Spirited Away is a fantastic film. The story is brought to life by Miyazaki with stunning beauty and imagination and if this film were nothing more than a showcase for Studio Ghibli's talent for breathtaking animation it would be enough. However, beneath this gorgeous packaging is a deceptively deep and meaningful film. Chihiro's willingness to see goodness and beauty in all around her is what lends this film it's magic and her transformation from the sulky nervous teenager to delighted innocent is wonderful to watch. The climactic scene of the film is heartbreakingly and poignantly beautiful. Much of Miyazaki's talent lies in his stunning attention to character detail; all characters are drawn and animated in such a way that they begin to come alive in the hearts and minds of the audience. Even the smallest creatures are given lively personalities; the dancing soot balls and the frog are just two excellent examples. The heart of the film, however, lies in its basic story of searching for acceptance and love, and overall it is a fantastic blend of visual beauty and deeper meanings with a simply magical atmosphere.  

87. The Lion King – Roger Allers, Rob Minkoff (1994)

The Lion King is Disney's 32nd animated film…when they were on a role (Aladdin, Beauty and the Beast, The Little Mermaid etc). It's one of Disney's best films to date considering the past few not to do with the Pixar have gone down the drain. Directed by both Roger Allers and Rob Minkoff who have been involved Disney productions before. 

The basic plot of the film is set around the birth of a new lion cub at Pride Rock named Simba who is the future king. Simba's father Mufasa teaches him the way of life around Pride Rock but on the outside Scar, Mufasa's brother is jealous of Simba because he wanted to be the next king so he sets out a plan to get rid of both Simba and Mufasa from the help of his 3 insane hyenas. After Simba leaves Pride Rock he meets some weird but wonderful friends who help him become who he needs to be…the future king. 

The film has a great voice cast from Rowan Atkins as a pesky bird named Zazu to Mathew Broderick who is the voice of Simba once he grows up and even Jeremy Irons as the evil Scar. This film is a typical Disney film with the catchy tunes (thanks to Hans Zimmer, Elton John and Tim Rice), loveable characters and best of all it's for all ages. This film is a great all-rounder and it deals with difficult issues for young kids (death and standing up for yourself). 

The Lion King is simply Disney's best animated film to date, without Pixar's help.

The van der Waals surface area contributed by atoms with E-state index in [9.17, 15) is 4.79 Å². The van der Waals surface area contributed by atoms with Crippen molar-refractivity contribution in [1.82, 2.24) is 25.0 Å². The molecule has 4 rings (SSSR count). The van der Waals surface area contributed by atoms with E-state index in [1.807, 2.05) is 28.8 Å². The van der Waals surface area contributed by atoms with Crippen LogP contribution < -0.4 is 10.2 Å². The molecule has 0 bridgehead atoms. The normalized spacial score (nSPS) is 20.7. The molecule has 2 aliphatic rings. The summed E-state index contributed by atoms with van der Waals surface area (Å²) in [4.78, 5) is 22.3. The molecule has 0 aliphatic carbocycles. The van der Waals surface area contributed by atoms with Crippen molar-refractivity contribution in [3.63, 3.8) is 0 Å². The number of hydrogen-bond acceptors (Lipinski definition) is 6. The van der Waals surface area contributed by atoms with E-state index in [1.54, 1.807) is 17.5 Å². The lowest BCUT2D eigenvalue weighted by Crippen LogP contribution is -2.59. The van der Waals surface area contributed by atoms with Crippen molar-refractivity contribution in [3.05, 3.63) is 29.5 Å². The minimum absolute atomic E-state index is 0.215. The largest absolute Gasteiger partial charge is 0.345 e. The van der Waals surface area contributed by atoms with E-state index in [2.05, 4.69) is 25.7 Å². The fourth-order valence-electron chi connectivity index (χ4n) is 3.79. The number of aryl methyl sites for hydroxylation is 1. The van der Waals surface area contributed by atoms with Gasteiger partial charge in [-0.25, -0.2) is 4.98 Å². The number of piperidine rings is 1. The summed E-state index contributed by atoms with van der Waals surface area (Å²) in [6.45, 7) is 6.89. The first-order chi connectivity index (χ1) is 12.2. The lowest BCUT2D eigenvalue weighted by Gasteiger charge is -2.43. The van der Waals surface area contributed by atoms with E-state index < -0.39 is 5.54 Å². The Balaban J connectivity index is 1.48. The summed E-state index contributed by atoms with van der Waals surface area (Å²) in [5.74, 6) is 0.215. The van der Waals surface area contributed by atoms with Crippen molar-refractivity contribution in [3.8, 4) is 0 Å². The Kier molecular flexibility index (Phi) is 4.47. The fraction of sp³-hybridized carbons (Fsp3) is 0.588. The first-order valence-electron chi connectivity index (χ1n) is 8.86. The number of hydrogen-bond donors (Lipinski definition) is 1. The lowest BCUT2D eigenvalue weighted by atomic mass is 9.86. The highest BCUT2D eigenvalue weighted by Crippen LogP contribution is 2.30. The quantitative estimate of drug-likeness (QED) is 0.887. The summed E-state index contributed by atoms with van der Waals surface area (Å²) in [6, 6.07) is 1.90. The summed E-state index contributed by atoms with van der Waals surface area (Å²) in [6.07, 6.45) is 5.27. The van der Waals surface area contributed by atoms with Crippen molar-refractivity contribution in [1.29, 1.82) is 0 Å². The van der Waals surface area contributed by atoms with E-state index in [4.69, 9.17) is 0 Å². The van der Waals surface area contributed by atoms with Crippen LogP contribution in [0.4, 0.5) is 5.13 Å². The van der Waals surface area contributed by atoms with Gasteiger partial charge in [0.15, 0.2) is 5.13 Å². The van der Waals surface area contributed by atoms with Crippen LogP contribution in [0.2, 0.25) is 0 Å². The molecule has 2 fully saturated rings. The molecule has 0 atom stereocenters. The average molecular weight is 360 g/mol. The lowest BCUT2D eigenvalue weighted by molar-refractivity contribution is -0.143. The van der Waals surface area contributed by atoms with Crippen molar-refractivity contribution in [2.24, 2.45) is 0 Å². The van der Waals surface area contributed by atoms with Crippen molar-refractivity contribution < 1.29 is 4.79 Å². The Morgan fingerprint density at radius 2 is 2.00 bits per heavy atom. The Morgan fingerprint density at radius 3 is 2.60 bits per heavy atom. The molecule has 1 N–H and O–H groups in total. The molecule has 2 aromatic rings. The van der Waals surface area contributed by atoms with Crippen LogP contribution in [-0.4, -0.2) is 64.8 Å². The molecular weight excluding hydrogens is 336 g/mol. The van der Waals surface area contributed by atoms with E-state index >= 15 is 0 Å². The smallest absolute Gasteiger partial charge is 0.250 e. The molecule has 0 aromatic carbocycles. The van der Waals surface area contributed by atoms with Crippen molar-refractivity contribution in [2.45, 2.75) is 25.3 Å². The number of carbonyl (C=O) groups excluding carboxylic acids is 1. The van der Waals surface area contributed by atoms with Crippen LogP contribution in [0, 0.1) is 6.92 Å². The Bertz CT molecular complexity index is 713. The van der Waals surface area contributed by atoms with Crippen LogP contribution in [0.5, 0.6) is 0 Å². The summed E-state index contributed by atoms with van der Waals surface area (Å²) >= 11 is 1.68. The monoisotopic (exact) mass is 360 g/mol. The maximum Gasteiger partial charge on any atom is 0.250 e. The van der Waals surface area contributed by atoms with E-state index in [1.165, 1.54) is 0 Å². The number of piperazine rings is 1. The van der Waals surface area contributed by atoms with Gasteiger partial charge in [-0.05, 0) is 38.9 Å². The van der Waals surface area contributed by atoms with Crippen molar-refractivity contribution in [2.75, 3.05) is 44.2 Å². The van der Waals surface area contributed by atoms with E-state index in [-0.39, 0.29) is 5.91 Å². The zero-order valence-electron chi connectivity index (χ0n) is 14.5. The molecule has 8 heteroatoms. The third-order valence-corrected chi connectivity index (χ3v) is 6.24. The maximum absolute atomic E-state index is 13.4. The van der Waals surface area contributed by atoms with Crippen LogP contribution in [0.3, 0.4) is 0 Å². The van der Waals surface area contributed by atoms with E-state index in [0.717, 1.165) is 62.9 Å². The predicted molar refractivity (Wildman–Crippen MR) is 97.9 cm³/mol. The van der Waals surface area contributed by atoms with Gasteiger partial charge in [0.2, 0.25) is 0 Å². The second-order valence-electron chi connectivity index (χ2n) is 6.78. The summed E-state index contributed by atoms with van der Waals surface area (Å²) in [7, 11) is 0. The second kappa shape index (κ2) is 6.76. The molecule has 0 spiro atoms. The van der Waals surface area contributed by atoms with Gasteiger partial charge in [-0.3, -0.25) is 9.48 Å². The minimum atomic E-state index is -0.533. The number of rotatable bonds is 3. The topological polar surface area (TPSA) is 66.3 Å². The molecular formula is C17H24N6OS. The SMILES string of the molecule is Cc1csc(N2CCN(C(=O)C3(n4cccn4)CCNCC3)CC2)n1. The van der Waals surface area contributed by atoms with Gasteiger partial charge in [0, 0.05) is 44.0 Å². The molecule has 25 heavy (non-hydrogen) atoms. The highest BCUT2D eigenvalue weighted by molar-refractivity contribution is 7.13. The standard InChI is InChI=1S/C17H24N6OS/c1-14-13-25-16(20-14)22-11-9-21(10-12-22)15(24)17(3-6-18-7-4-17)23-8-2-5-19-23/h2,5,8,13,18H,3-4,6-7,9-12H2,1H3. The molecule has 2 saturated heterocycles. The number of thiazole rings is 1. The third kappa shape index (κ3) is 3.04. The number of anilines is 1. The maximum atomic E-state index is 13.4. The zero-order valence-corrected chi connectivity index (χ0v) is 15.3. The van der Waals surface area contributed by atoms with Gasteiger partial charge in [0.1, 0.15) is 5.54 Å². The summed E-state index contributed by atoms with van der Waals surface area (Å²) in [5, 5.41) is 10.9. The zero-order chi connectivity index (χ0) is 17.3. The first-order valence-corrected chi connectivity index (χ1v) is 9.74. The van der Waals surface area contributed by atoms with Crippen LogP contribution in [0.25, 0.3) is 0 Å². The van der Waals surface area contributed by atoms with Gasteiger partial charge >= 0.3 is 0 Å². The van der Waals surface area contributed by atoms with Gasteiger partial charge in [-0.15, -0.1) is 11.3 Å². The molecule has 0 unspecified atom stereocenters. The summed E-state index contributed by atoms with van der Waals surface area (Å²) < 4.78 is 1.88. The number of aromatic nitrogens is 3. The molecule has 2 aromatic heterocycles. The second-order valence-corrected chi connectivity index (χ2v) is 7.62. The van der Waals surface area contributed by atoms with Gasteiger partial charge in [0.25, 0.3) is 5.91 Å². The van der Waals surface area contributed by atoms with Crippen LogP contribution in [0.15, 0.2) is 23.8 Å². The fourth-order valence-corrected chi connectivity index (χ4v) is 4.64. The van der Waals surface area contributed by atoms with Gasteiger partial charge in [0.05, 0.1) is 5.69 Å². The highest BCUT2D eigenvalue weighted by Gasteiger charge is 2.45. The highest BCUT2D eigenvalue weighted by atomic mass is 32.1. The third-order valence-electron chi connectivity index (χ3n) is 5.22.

86. Grosse Point Blank – George Armitage (1997)

Prior to Grosse Pointe Blank, director George Armitage had been responsible for a couple of exploitative 70's flicks and one half-decent Alec Baldwin comedy thriller. Post this movie, he's only helmed a mediocre Elmore Leonard adaptation. No matter – if he never directs a film ever again, he'll still go to the grave safe in the knowledge he made one of the coolest hit man movies of all time. 

Martin Blank (John Cusack) is bored of killing people. His heart isn't in it any more, and he plans to quit – his desires further fuelled by a high school reunion and his re-acquaintance with sweetheart Debbie (Minnie Driver). Of course, going straight when your business is icing targets is never easy, and Martin finds several obstacles in his way – namely rival assassin Grocer, a couple of government spooks, a silent European hit man and a problematic final hit. 

Grosse Pointe Blank's script (co-written by Cusack) crackles with warm dialogue, making Martin as lethal as he is charming. A running gag about his whereabouts for the last ten years never tires ("I've been working at Kentucky Fried Chicken”), and the cast is rounded out by skilled comedic performers (Dan Aykroyd, Cusack's sister Joan, Hank Azaria, Jeremy Piven) who drop the deadpan dialogue beautifully. The film could have easily slipped through as a mean-spirited comedy, but instead it's packed with surprisingly touching moments of tenderness – particularly Blank's visit to his senile mother, and his discovery that his childhood home is now a convenience story. Further to this, the film bristles with one of the best soundtracks in recent times, a collection of awesome retro tunes from the likes of The Clash, The Specials and Pixies. 

From its sweat-less assassination opening, to its Looney Tunes-esque final showdown, Grosse Point Blank is a deliciously witty blast throughout.   


85. 12 Monkeys – Terry Gilliam (1995)

I seem to have forgotten about a couple of the films that made the list. If anyone fancies providing a spanking new blurb, you are more than welcome.

84. Paris, Texas – Wim Wenders (1984)

Winner of the Palm D'Or at Cannes, Wim Wenders emotive road movie gives Harry Dean Stanton, the supreme character actor, a rare leading role where he performs a heart-rending turn worthy of a dozen Oscars. Wondrous cinematography by Robby Muller and a memorable soundtrack by guitar wizard Ry Cooder are among its finest attributes.